Republican presidential candidate Mike Huckabee has no idea why the 14th Amendment happened.
Huckabee told radio host Michael Medved that the Supreme Court's 1857 Dred Scott v. Sandford decision, which denied citizenship to black Americans, is still the "law of the land" — in an attempt to show that it's okay for people to ignore Supreme Court rulings (particularly the June marriage equality decision) that they disagree with. "Michael, the Dred Scott decision of 1857 still remains to this day the law of the land, which says that black people aren't fully human," he said. "Does anybody still follow the Dred Scott Supreme Court decision?"
This is completely wrong. One of the main points of the 14th Amendment was to overturn the Dred Scott decision. Its birthright citizenship clause let black Americans become citizens, and its provisions for equal protection and due process under the law solidified all citizens' rights.
But this isn't the first time Huckabee has made a big mistake about the 14th Amendment. When he sat down with ABC News's George Stephanopoulos on Sunday for a tense exchange over Kentucky clerk Kim Davis, Huckabee appeared to repeat the same mistake about the Dred Scott decision. Then he made another, equally basic mistake about the Supreme Court's legal rationale for upholding same-sex marriage rights.
Huckabee asked, "When you say the federal government recognizes [same-sex marriage], what statute under which do they recognize it?"
There's a lot of philosophical debate about marriage equality and Davis's refusal to issue marriage licenses to same-sex couples. But at least to Huckabee's question, there's an easy answer: the 14th Amendment.
So Huckabee's ignorance about one of the most important constitutional amendments isn't just embarrassing for someone who's running for president. It also speaks to Huckabee's misunderstanding of why the Supreme Court legalized same-sex marriages and why and how Davis — whom Huckabee is now publicly defending and leading rallies for — was jailed after she refused to issue marriage licenses.
The 14th Amendment prohibits discrimination
The 14th Amendment established that no group should be denied equal rights or due process protections under the law. So when it comes to marriage, courts have found a fundamental right to marry, and same-sex couples can't be denied the same protections and rights guaranteed under federal and state marriage laws to other groups. This is the very foundation for the Supreme Court rulings that deemed federal and state bans on same-sex marriages to be unconstitutional. It is the statute that legalized same-sex marriages across the country.
Although the 147-year-old 14th Amendment was written at a time when the fight over same-sex marriage rights was far from the mainstream, legal scholars agree that it was purposely written in a broad manner to ensure that all groups — even those that the authors of the 14th Amendment couldn't envision — would be shielded from discrimination or denial of fundamental rights. So it's actually no accident that it's the basis today to protect same-sex couples.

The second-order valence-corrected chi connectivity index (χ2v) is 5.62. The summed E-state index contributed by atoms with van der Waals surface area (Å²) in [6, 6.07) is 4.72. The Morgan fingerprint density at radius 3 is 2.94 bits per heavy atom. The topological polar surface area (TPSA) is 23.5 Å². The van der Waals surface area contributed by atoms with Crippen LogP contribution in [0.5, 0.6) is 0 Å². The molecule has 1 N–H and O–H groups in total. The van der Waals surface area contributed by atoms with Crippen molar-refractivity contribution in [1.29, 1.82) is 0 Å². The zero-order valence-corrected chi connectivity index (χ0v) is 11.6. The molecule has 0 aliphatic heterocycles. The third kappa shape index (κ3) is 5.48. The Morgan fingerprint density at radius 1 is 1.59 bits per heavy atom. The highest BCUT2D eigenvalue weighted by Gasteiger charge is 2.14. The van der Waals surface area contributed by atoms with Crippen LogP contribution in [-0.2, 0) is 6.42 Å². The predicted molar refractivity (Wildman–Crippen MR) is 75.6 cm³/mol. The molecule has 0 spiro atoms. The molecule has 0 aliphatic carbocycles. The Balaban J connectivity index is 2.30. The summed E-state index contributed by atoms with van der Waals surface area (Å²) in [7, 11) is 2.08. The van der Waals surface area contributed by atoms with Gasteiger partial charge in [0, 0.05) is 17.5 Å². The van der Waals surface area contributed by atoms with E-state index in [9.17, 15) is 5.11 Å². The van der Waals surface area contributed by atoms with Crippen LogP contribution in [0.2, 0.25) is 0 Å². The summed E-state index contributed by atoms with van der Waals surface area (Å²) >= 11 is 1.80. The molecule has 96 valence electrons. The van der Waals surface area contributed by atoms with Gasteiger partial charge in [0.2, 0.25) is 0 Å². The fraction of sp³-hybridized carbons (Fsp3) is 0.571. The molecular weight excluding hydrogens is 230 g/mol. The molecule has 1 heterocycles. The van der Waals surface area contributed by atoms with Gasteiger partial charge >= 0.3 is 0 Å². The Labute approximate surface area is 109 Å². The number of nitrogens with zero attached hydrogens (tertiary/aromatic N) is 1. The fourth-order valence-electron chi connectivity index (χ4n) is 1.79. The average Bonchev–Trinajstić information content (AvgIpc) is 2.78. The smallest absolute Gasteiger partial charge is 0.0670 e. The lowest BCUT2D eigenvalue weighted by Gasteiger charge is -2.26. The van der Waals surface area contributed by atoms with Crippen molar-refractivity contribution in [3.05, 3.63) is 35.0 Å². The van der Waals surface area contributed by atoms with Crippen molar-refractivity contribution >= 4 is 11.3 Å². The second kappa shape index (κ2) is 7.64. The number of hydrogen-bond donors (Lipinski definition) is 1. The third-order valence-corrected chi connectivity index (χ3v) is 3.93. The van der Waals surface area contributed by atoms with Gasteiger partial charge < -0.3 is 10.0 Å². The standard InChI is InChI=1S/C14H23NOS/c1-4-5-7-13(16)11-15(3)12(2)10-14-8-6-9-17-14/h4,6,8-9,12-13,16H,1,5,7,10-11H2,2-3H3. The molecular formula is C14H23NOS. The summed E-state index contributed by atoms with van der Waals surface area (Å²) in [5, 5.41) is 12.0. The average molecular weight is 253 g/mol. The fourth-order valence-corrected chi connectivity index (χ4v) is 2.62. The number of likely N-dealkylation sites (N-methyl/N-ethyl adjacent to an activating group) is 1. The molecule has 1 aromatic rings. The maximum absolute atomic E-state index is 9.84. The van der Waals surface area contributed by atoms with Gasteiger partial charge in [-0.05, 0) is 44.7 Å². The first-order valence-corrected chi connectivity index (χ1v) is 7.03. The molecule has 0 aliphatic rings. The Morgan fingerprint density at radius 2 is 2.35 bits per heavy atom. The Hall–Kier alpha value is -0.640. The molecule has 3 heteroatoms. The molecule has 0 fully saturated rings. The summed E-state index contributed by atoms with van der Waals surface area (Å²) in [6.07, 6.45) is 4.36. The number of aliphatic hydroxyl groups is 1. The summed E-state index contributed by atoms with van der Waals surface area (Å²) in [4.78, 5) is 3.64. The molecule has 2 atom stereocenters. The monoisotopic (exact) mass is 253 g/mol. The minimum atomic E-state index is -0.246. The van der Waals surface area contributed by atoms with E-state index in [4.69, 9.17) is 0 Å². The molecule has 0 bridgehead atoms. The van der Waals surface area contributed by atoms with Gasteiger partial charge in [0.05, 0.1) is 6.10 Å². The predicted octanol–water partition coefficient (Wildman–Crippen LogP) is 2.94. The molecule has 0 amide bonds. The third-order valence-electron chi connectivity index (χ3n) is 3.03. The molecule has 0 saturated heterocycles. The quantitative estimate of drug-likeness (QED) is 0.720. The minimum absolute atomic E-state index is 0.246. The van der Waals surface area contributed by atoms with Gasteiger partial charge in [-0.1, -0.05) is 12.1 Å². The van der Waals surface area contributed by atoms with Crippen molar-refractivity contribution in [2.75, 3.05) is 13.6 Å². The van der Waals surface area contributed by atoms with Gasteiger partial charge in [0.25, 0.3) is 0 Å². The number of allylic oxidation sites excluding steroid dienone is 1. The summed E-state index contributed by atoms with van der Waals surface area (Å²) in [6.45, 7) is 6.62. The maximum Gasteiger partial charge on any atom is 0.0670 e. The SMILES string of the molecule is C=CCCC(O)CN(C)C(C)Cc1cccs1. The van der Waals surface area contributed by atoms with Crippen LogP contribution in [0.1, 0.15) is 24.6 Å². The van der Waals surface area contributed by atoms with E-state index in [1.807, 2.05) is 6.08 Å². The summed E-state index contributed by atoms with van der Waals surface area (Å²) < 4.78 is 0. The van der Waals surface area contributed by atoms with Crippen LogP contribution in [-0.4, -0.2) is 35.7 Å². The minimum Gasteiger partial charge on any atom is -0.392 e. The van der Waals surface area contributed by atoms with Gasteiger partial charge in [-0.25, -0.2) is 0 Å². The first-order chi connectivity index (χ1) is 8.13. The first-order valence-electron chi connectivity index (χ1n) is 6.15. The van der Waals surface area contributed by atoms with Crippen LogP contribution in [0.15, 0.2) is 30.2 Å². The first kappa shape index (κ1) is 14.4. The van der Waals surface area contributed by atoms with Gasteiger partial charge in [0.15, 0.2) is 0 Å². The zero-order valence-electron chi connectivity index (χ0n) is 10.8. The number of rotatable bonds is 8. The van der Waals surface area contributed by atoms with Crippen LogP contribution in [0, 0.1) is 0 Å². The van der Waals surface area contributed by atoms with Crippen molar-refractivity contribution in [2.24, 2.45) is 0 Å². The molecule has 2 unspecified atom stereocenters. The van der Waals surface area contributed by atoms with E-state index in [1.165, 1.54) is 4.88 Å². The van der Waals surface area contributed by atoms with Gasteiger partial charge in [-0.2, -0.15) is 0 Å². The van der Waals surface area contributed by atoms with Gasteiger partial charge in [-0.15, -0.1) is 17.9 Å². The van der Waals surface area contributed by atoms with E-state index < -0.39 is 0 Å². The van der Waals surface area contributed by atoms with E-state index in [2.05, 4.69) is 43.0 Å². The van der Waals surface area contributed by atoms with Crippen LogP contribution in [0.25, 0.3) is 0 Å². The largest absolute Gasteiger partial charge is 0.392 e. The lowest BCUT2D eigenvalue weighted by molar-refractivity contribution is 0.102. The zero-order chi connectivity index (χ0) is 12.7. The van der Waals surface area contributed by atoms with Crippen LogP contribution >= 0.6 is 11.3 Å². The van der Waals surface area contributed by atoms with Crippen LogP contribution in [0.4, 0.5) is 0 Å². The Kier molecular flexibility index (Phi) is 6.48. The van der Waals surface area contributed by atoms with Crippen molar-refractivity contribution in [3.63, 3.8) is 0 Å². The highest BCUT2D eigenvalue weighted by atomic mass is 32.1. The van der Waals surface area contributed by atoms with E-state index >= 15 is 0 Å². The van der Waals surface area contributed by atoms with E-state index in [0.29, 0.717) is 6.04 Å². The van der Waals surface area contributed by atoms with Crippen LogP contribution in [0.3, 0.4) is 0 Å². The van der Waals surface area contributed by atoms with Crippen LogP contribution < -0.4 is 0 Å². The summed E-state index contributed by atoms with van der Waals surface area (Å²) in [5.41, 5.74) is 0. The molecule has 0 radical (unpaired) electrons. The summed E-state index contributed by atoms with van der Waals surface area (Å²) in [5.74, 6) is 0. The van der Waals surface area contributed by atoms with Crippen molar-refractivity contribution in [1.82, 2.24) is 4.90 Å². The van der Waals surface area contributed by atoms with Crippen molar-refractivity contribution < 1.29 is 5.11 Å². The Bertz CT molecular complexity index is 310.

"The authors of the 14th Amendment rejected drafts and proposals that would have limited the 14th Amendment just to racial discrimination," Judith Schaeffer, vice president of the Constitutional Accountability Center, said in June. "Instead, they put in language that protects any person — not just on the basis of race, but any person."
The 14th Amendment has been used in marriage cases before: In Loving v. Virginia in 1967, the Supreme Court concluded that states' bans on interracial marriages discriminated against interracial couples, and denied them the fundamental right to marry, and were therefore unconstitutional. Although Huckabee told Stephanopoulos that Loving v. Virginia was totally different, the legal rationale for it was the same as the decisions in the same-sex marriage cases: Just as interracial marriage bans violated interracial couples' equal protection and due process rights under the 14th Amendment, so too did same-sex marriage bans violate same-sex couples' rights under the 14th Amendment.
The 14th Amendment is key in Kim Davis's case
The answer to Huckabee's question is important not for clearing up the presidential candidate's ignorance but to the case of Davis in Kentucky as well.
When Davis decided earlier this year that she would stop her entire office (not just herself) from issuing marriage licenses to same-sex couples, she did it in a way that actually acknowledged the 14th Amendment's importance to marriage equality: She prevented her office from issuing marriage licenses to anyone — both opposite-sex and same-sex couples. That way, she reasoned, she couldn't be accused of trying to discriminate — she wasn't just denying same-sex couples a right, but other couples, too.
But this placed Davis in conflict with Kentucky law, which requires that clerks issue marriage licenses, and the Due Process Clause of the 14th Amendment, which courts say upholds the fundamental right to marry. So when Davis forbade her office from issuing marriage licenses, ignored federal court orders that she issue marriage licenses, and said she would stop her deputy clerks from issuing marriage licenses if she was released from jail, she effectively forced US District Judge David Bunning to put her in jail so the Rowan County clerk's office could conduct its legal duties without Davis's interference. That cascade of effects, originating from her attempts to bypass the 14th Amendment, is why she landed in jail.